US Tomahawk Missile
Image credited to nbcnews.com

The decision itself raise many questions about America’s newest president; what does he really stand for? Are the Syria strikes proof that he panders to the war profiteering business or is it a distraction to break off from his apparent collusion with Russia? In either case, it’s extremely hypocritical that Trump is more than willing to react when an atrocity occurs by dropping more bombs but fails at actually helping refugee children caught up in the horrendous attack. They say that weapons used to be manufactured to fight wars, now wars are manufactured to make weapons; it’s very telling that Raytheon’s stocks (The company who builds the tomahawk missiles) went up right after they were launched by the US Department of defence. Whether Trump himself profits from this remains unknown.

Battle lines in the Syrian conflict remain incredibly one-sided with the United States and Russia placing their own interests into the conflict with their respective allies following behind. Recently I spoke to a fellow student on my course whose family originates from Syria who had a lot to share about recent events. He believed that Assad would not use chemical weapons and risk an international incident when he is close to winning. In turn this is also backed up by other often obscure sources; the UN’s Carla Del Ponte branded investigations as “inconclusive” while pointing to evidence that rebel fighters in Syria may have access to chemical weapons. In addition, further evidence from American MIT scientist Theodore Postol said in a fourteen-page paper that the so-called crater made by the chemical bomb may have been fabricated “Any competent analyst would have had questions about whether the debris in the crater was staged or real,”. No competent analyst would miss the fact that the alleged sarin canister was forcefully crushed from above, rather than exploded by a munition within it.” It all points to a suspicious event that paints a narrative of warfare masquerading as humanitarian intervention.

CNN Chemical Attack Fake News
Image credited to theduran.com

Throughout the week that followed, the mainstream media was utterly complacent to the use of tomahawk missiles; one particularly horrifying quote from Brian Williams of MNSBC remarked: “I am tempted to quote the great Leonard Cohen: I’m guided by the great beauty of our weapons”. In addition, many articles written about the chemical attack were framed towards assigning blame, rather than considering evidence. What does this say about the media at large? They hound Trump down all the way through the campaign for his bigotry and now suddenly they’re perfectly fine with the use of destructive weapons? World Socialist Web Site sums it up best: “No lie is too great. If the US intelligence agencies declared tomorrow that Putin was responsible for an outbreak of tornadoes or a hurricane striking the US Gulf Coast, by means of a secret Russian program to alter the weather, their claims would be presented as the gospel truth by NBC, CBS, ABC, CNN and Fox, while the New York Times would publish a four-page “investigative” report, complete with maps and charts provided by the CIA.” It’s indicative of the way fake news is slowly consuming modern society What better to distract the masses than with a major conflict facing further ignition by the entrance of western players? If anything wars also deliver profit for the media as they can rack up the viewership and social media hits with every nasty event that occurs far from their shores.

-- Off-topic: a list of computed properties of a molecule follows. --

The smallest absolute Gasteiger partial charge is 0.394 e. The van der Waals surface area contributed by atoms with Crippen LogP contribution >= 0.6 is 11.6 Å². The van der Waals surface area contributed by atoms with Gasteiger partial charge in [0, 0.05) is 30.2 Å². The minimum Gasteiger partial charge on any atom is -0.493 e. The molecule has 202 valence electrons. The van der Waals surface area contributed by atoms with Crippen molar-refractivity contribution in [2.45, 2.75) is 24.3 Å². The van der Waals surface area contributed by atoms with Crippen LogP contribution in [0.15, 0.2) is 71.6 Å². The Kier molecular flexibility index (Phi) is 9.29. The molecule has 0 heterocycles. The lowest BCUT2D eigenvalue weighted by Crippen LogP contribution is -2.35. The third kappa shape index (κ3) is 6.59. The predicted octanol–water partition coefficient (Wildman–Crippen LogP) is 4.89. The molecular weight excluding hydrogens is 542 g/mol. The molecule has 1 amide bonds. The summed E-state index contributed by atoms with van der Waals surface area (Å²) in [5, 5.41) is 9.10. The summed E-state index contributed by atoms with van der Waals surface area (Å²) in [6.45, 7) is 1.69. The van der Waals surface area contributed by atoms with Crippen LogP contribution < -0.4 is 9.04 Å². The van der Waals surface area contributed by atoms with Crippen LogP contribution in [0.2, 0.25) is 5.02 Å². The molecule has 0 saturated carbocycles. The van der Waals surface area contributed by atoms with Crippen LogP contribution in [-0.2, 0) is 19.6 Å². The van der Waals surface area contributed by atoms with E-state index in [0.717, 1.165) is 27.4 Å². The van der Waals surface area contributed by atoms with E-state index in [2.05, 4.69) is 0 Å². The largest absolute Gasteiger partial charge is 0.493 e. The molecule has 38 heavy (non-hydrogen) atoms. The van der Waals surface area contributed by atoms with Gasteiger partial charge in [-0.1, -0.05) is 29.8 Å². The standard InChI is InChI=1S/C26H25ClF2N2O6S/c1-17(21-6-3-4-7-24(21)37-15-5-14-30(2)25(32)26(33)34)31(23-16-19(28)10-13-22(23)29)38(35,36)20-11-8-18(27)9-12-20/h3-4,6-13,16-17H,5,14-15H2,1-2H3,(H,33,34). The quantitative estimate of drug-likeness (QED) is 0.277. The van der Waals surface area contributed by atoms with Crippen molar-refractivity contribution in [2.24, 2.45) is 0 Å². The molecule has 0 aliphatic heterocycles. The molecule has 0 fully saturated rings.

MOAB
Image credited to USAF/Getty Images 

Most recently the United States chose to use a MOAB or mother of all bombs to target terrorists; easily the most powerful non-nuclear device ever built, it’s a further escalation of an already raging fire. Just how far can Trump and the United States go? Will the bombs ever stop dropping? As an administration and as a country, they must rethink their attitude and approach now. Pompous use of military muscle can only lead to more conflict and more profiteering at the expense of innocent people.

(Images used for the purposes of review and criticism under fair use)

Sources (In order of appearance)

2016: A year of nastiness unchained